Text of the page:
Some of you could think that we are forgetting the **correlation** between variables. It’s not completely true, in my opinion, if we select our sample **uniformly**. It’s widely known that selecting a sub-sample uniformly will produce, with large numbers, the **same probability distribution **of the original population. Powerful resampling methods like **bootstrap** are built around this concept (see my previous article for more information).

### Comparing sample and population

As I said before, for each variable we must compare its probability distribution on the sample with the probability distribution on the population.

The histograms of categorical variables can be compared using **Pearson’s chi-square test**, while the cumulative distribution functions of the numerical variables can be compared using the **Kolmogorov-Smirnov test**.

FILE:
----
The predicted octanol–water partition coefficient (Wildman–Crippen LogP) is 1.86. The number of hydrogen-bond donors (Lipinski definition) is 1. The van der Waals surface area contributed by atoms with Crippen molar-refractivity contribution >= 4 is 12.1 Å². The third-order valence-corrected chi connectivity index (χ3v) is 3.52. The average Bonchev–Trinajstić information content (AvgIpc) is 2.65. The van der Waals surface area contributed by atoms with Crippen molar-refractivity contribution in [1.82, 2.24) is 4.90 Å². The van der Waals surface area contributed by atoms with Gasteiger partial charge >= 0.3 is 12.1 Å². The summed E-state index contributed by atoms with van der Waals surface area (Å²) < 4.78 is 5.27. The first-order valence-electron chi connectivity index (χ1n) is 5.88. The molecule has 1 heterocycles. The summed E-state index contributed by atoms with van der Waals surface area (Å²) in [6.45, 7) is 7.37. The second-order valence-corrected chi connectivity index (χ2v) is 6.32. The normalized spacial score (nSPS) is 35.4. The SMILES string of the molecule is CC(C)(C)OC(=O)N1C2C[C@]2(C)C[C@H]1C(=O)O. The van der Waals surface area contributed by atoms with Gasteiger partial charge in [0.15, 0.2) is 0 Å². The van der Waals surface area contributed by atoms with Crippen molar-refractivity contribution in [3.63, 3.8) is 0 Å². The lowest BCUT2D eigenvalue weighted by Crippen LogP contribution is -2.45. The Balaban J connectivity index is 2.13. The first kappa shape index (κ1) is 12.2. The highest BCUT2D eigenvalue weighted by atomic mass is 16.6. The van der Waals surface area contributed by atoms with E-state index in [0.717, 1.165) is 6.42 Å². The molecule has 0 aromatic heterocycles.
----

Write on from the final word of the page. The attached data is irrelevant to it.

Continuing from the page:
Both statistical tests work under the null hypothesis that the sample has the **same distribution **of the population. Since a sample is made by many columns and we want all of them to be **significative**, we can reject the null hypothesis if the p-value of **at least one** of the tests is lower than the usual **5% confidence level**. In other words, we want **every column** to pass the significance test in order to accept the sample as valid.

### R Example

Let’s move from theory to practice. As usual, I’ll use an example in R language. What I’m going to show you is how the statistical tests can **give us a warning **when sampling is not done properly.